Description

MODULAR, INTEGRATED POWERLINE MONITOR FOR NON-HIGH VOLTAGE APPLICATIONS

FIELD OF INVENTION

This invention relates to a modular and integrated powerline monitor for non-high voltage applications which draws its power directly from the powerline and which communicates with a remote base station via the powerline.

BACKGROUND OF INVENTION

Monitoring a.c. powerlines, in both overhead and underground and primary and secondary applications, is a useful practice for electric utility companies in order to anticipate outages which occur due to faulty equipment and overloads on a.c. powerlines and which result in loss of service for potentially a large number of customers. The potential for an outage and for the loss of the greatest number of customers is increased during peak periods when power usage is at a maximum and delivery of continuous power is most critical. Outages caused by faulty and overloaded lines, transformers and other equipment are expensive to repair, dangerous for utility company employees and costly to the electric utility company in terms of income lost for lost service and in terms of damage to the utility's reputation.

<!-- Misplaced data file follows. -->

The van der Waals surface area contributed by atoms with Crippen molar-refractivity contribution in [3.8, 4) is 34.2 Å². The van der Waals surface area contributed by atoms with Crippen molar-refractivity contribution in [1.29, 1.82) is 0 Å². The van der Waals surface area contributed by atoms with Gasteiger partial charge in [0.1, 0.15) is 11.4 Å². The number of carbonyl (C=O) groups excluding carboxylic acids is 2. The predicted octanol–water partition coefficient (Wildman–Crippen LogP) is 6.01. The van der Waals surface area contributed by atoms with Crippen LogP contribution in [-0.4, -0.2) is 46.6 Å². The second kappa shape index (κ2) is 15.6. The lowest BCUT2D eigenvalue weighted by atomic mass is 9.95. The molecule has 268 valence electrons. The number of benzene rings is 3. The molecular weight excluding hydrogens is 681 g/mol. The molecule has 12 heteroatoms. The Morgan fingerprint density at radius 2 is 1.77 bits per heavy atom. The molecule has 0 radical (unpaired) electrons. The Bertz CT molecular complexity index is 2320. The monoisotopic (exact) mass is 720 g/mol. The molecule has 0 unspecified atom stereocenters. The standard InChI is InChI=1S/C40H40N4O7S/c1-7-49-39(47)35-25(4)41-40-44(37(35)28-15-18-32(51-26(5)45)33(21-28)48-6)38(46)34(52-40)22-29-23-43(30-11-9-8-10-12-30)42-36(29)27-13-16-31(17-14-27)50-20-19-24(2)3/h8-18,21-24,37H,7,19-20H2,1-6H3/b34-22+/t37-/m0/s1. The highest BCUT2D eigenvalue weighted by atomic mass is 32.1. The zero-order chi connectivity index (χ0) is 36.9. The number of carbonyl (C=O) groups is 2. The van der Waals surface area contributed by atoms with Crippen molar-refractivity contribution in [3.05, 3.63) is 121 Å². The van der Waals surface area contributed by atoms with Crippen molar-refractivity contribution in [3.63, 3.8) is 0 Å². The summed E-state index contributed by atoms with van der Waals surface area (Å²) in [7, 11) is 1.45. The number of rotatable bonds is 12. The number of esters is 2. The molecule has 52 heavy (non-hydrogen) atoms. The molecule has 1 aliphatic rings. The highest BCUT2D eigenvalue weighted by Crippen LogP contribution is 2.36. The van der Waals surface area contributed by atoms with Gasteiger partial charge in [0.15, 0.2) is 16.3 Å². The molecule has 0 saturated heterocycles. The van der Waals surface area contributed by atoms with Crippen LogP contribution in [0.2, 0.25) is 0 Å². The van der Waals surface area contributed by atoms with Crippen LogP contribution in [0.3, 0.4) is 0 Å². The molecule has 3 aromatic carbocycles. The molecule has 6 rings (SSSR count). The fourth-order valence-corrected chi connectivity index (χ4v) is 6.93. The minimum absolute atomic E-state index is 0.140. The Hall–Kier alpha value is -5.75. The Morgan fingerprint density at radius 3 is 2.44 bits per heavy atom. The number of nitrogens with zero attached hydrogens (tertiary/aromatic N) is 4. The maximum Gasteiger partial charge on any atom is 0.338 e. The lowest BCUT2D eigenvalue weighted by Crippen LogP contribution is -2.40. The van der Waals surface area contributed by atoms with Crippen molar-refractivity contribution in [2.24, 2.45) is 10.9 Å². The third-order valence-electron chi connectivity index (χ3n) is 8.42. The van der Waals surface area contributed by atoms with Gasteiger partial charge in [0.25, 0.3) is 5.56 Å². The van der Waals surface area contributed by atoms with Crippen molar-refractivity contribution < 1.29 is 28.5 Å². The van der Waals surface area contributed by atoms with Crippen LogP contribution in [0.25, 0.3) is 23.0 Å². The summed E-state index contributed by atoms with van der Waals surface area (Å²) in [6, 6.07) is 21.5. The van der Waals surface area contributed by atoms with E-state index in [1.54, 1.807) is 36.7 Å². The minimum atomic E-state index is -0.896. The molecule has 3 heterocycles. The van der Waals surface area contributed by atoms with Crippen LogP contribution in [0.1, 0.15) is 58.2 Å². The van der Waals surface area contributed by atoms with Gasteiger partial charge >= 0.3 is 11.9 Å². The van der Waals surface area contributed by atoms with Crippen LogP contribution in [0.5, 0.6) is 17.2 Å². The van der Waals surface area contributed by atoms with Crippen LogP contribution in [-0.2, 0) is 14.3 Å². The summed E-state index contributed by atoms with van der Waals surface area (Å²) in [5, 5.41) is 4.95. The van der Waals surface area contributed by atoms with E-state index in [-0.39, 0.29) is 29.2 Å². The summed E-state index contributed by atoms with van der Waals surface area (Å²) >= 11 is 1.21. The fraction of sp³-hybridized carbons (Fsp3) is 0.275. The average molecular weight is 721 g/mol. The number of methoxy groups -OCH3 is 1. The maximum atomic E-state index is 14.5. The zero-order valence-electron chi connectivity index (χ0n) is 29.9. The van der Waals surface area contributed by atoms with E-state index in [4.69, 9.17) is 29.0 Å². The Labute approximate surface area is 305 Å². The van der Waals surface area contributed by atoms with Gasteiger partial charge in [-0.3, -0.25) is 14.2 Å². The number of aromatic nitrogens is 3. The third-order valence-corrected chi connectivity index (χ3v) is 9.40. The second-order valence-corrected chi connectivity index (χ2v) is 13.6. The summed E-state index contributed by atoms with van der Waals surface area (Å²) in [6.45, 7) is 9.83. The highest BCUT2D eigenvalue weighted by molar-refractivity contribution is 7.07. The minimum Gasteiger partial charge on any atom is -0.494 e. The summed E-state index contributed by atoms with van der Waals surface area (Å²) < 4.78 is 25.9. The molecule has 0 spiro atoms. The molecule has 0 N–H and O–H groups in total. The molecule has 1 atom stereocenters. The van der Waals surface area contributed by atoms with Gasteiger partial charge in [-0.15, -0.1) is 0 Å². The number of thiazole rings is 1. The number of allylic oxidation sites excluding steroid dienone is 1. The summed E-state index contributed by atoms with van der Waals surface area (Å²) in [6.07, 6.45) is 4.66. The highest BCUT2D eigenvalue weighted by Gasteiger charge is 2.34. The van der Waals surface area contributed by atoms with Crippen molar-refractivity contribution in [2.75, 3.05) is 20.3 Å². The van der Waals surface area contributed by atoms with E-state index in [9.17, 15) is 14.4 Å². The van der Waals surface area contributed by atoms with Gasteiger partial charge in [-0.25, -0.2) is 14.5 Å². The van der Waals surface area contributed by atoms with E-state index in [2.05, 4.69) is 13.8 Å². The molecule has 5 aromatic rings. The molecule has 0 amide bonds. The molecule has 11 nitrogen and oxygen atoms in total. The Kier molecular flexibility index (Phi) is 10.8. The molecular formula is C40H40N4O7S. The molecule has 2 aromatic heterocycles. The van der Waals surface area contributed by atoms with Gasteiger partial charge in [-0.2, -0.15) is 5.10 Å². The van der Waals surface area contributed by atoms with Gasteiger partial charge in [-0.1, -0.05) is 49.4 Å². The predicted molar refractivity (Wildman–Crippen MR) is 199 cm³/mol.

The effects of an unexpected outage as a result of a faulty or overloaded powerline are exacerbated if the powerline is underground. Replacing a damaged underground line requires more man hours and increased safety precautions due to the fact that the majority of work required occurs underground in cramped, sometimes wet, and always less than ideal conditions. As a result, repairing such a damaged underground line is even more costly, time consuming and dangerous.